A – Because they know that the Machinists Union provides a balance of power between you, the employee, and the employer. They know the Machinists Union brings skills and training to the bargaining table that results in contracts with improved wages, sound working conditions, out- standing pensions and substantial health insurance benefits. To summarize: he fights so hard because he simply doesn’t want to pay you what you’re worth.
A – Absolutely not. As we pointed out earlier, the election is conducted by the labor Board by secret ballot. No one – neither your employer nor the Union will know how you voted.
A – The same law that gives you the right to vote for union representation also gives you the right to vote it out if you’re not satisfied.
About Initiation Fees And Dues
A – Representatives of newly-organized groups may, and in most instances do, request the International to waive the customary initiation fee for all employees employed in the plant, regardless of whether they supported the Union during the campaign or not. The International, almost without exception, approves such re quest. As far as paying dues during the negotiating process, we usually handle this situation in accordance with the desires of the newly organized members. In some in- stances, such as for benefit purposes, it’s beneficial to pay dues right away. In other cases, it’s not. Your Union representative will discuss this matter with you and other members of your newly organized group to insure that your rights, and those of your peers are fully protected.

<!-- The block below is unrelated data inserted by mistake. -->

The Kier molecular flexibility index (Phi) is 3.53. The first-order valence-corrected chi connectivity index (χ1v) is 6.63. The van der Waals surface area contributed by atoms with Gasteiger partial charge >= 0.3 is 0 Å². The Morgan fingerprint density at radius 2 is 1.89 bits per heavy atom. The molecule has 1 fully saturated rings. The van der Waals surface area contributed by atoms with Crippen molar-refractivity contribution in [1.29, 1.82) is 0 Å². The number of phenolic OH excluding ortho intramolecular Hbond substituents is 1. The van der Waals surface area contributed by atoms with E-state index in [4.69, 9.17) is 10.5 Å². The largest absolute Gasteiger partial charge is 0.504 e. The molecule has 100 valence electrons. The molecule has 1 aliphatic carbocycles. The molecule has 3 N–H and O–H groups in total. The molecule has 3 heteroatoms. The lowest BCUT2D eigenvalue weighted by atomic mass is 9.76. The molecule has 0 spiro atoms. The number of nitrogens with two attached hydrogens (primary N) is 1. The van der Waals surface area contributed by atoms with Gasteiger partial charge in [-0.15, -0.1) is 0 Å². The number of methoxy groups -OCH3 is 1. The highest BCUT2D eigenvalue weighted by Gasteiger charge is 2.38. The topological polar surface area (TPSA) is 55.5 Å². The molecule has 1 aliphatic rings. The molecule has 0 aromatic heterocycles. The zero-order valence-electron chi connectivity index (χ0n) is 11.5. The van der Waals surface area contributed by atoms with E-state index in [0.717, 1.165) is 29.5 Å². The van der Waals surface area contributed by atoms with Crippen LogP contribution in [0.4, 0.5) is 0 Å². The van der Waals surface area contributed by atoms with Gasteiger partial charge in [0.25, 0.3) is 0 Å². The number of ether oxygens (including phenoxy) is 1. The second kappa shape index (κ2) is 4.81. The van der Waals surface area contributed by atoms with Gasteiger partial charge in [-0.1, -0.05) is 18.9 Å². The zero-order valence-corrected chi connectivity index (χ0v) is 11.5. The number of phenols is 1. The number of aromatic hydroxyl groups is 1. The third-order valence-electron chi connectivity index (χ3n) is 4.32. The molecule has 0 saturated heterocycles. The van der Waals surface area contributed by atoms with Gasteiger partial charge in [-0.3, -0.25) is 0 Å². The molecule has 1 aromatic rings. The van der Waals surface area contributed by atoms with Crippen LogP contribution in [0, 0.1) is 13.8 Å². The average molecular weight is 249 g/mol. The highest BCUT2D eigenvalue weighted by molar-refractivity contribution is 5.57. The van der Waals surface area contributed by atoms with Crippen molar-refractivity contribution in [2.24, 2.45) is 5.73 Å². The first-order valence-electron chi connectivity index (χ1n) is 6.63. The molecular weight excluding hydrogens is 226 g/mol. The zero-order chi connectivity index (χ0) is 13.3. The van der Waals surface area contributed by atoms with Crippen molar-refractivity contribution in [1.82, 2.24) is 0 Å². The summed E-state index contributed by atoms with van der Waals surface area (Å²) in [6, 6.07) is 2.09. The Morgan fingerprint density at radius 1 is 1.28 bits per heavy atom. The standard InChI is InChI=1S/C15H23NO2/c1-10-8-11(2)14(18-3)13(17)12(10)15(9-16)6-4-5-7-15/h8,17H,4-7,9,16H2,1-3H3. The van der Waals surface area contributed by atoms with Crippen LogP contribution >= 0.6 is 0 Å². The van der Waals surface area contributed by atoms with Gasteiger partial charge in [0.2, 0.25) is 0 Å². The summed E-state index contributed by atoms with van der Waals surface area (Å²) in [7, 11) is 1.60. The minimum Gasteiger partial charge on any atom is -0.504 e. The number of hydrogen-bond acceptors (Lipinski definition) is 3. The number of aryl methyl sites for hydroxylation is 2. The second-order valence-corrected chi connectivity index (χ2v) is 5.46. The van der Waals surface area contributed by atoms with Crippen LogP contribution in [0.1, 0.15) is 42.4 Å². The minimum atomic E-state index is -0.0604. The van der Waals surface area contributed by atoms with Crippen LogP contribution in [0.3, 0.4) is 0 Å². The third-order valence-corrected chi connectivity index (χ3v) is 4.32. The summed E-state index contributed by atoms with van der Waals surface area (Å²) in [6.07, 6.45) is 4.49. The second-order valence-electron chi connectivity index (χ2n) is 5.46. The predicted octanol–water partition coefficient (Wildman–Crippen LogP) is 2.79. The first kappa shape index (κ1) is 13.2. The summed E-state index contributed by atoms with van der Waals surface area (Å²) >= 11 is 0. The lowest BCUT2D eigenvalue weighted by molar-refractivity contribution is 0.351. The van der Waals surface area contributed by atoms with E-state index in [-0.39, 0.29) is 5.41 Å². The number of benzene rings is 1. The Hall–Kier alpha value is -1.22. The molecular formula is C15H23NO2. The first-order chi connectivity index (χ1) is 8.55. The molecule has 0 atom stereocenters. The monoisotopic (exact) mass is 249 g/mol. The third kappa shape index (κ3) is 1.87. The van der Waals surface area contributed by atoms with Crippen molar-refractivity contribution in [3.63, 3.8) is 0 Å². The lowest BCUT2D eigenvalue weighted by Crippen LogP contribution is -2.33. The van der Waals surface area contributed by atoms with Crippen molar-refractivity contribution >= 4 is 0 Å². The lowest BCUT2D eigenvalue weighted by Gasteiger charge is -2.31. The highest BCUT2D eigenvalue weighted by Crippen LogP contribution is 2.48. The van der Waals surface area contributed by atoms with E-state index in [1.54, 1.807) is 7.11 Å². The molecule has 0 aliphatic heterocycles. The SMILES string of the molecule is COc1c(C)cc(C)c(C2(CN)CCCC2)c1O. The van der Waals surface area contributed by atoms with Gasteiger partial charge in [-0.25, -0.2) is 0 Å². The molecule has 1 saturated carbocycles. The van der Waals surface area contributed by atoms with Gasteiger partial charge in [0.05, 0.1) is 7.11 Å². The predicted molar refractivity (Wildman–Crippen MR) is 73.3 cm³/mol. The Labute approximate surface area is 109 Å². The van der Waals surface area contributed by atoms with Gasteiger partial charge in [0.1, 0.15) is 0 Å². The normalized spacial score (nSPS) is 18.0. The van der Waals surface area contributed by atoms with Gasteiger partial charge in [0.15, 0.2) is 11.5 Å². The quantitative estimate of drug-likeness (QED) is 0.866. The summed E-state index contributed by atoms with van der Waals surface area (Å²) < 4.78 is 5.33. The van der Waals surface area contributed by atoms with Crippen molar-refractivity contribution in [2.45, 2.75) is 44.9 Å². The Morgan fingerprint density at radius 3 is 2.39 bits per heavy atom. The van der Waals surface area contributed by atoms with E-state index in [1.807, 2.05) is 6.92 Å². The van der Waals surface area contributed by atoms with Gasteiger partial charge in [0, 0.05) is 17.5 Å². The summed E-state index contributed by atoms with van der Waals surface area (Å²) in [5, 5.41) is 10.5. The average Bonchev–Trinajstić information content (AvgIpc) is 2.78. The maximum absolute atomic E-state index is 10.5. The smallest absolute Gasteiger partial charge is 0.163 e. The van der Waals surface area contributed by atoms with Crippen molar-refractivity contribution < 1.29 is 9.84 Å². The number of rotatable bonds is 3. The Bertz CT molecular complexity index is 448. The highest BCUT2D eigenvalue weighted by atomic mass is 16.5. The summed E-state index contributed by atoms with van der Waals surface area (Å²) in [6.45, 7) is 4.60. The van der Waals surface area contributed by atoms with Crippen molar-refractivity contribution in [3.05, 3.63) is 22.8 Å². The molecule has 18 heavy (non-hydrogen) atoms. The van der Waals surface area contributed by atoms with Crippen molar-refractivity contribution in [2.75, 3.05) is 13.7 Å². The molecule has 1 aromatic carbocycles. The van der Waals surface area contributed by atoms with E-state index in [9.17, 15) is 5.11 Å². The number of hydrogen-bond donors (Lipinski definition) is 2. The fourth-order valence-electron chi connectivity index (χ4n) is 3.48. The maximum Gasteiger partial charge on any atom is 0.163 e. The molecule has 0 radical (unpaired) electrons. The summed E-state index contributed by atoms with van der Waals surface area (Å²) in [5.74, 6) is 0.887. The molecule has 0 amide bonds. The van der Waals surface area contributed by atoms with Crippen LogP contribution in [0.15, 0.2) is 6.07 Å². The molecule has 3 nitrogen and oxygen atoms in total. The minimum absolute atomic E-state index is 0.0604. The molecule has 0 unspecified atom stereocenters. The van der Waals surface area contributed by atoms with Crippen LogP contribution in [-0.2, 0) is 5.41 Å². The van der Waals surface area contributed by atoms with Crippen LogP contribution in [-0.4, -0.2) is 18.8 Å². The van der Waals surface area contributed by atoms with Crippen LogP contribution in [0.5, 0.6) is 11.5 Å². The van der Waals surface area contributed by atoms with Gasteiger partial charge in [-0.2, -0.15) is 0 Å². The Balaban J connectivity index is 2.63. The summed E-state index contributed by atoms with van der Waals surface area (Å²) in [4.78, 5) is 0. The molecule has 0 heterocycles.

A – A portion of it pays the salaries of Business Representatives and office staff. The largest portion pays for rent of office space and equipment, representation, legal fees, grievance and arbitration fees, office sup- plies, printing costs, transportation, strike fund benefits, etc. The members must, in accordance with our Constitution, approve every dollar spent.
About Your Contract
A – Federal Law requires that employers “negotiate in good faith.” And while some employers try to circumvent the law any way they can, the Machinists Union has a remarkably good record of successfully helping employees achieve a first contract.
A – A union contract is a legal document that is binding by law. It is negotiated with the employer and provides for I among other things, wages, benefits, hours and general working conditions.
A – You do with assistance from skilled, trained professional Union negotiators. All employees in the bargaining unit contribute their ideas for the proposals. Areas where there is usually room for improvement include, but are not limited to:
- Wages and inflation protection
- Employer-paid health insurance for employees and their dependents
- Effective grievance procedures.
- Job security
- Seniority provisions
- Additional paid holidays. Paid sick leave
- Improved vacations
- Work rules that spell out your rights on the job
A – YES! Most union contracts include fully- paid insurance for employees AND dependents.
A – The employer and his designated representative on one side of the table. On the other, a negotiating committee elected by you, together with your local union representative(s) and your International Representative.
A – NO! If you do not feel you have gained enough in negotiations, you have the right to vote to reject the contract offer.
A – NO! That would violate Federal Law! Therefore, you will negotiate UP from current wages and benefits.
A – Without the union, you are at the mercy of your employer to decide wages, benefits and working conditions. Just think how much farther ahead you would be now if you had a union contract to cover you for the past year. Vote YES.
A – Nothing. You would continue to work. You would not go out on a strike in support of another union and you would not be assessed, either.